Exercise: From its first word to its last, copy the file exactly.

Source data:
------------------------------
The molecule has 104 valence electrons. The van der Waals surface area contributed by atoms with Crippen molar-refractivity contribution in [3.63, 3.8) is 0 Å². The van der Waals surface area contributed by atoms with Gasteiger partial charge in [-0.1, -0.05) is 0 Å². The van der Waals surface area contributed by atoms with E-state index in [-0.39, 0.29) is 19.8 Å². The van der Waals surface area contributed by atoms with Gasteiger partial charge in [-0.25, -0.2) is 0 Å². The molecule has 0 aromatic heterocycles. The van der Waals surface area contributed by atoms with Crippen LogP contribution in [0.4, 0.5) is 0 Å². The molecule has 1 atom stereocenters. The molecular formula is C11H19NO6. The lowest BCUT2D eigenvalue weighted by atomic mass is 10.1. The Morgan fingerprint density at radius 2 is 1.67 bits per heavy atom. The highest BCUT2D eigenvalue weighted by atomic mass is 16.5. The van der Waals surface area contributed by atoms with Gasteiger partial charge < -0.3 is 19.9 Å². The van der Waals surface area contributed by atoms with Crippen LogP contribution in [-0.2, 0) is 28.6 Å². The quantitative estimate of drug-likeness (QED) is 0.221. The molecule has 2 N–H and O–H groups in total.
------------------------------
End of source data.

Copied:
The molecule has 104 valence electrons. The van der Waals surface area contributed by atoms with Crippen molar-refractivity contribution in [3.63, 3.8) is 0 Å². The van der Waals surface area contributed by atoms with Gasteiger partial charge in [-0.1, -0.05) is 0 Å². The van der Waals surface area contributed by atoms with E-state index in [-0.39, 0.29) is 19.8 Å². The van der Waals surface area contributed by atoms with Gasteiger partial charge in [-0.25, -0.2) is 0 Å². The molecule has 0 aromatic heterocycles. The van der Waals surface area contributed by atoms with Crippen LogP contribution in [0.4, 0.5) is 0 Å². The molecule has 1 atom stereocenters. The molecular formula is C11H19NO6. The lowest BCUT2D eigenvalue weighted by atomic mass is 10.1. The Morgan fingerprint density at radius 2 is 1.67 bits per heavy atom. The highest BCUT2D eigenvalue weighted by atomic mass is 16.5. The van der Waals surface area contributed by atoms with Gasteiger partial charge < -0.3 is 19.9 Å². The van der Waals surface area contributed by atoms with Crippen LogP contribution in [-0.2, 0) is 28.6 Å². The quantitative estimate of drug-likeness (QED) is 0.221. The molecule has 2 N–H and O–H groups in total.